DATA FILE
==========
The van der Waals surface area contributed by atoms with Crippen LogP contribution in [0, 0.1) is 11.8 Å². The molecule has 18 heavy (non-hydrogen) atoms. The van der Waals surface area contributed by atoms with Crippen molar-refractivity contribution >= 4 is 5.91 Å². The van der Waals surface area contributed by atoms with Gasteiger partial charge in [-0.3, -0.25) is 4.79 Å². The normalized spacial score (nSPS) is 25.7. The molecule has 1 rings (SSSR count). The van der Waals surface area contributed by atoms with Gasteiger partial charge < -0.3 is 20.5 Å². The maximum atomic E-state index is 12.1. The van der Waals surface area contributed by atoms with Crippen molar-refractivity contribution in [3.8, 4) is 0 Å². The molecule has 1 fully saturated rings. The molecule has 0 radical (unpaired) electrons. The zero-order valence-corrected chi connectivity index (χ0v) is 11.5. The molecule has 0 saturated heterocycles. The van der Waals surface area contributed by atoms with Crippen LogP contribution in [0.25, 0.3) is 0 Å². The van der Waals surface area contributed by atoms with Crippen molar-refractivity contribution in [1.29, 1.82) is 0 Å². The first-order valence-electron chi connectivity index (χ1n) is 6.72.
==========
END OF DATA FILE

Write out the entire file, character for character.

The van der Waals surface area contributed by atoms with Crippen LogP contribution in [0, 0.1) is 11.8 Å². The molecule has 18 heavy (non-hydrogen) atoms. The van der Waals surface area contributed by atoms with Crippen molar-refractivity contribution >= 4 is 5.91 Å². The van der Waals surface area contributed by atoms with Gasteiger partial charge in [-0.3, -0.25) is 4.79 Å². The normalized spacial score (nSPS) is 25.7. The molecule has 1 rings (SSSR count). The van der Waals surface area contributed by atoms with Gasteiger partial charge < -0.3 is 20.5 Å². The maximum atomic E-state index is 12.1. The van der Waals surface area contributed by atoms with Crippen molar-refractivity contribution in [3.8, 4) is 0 Å². The molecule has 1 fully saturated rings. The molecule has 0 radical (unpaired) electrons. The zero-order valence-corrected chi connectivity index (χ0v) is 11.5. The molecule has 0 saturated heterocycles. The van der Waals surface area contributed by atoms with Crippen LogP contribution in [0.25, 0.3) is 0 Å². The van der Waals surface area contributed by atoms with Crippen molar-refractivity contribution in [1.29, 1.82) is 0 Å². The first-order valence-electron chi connectivity index (χ1n) is 6.72.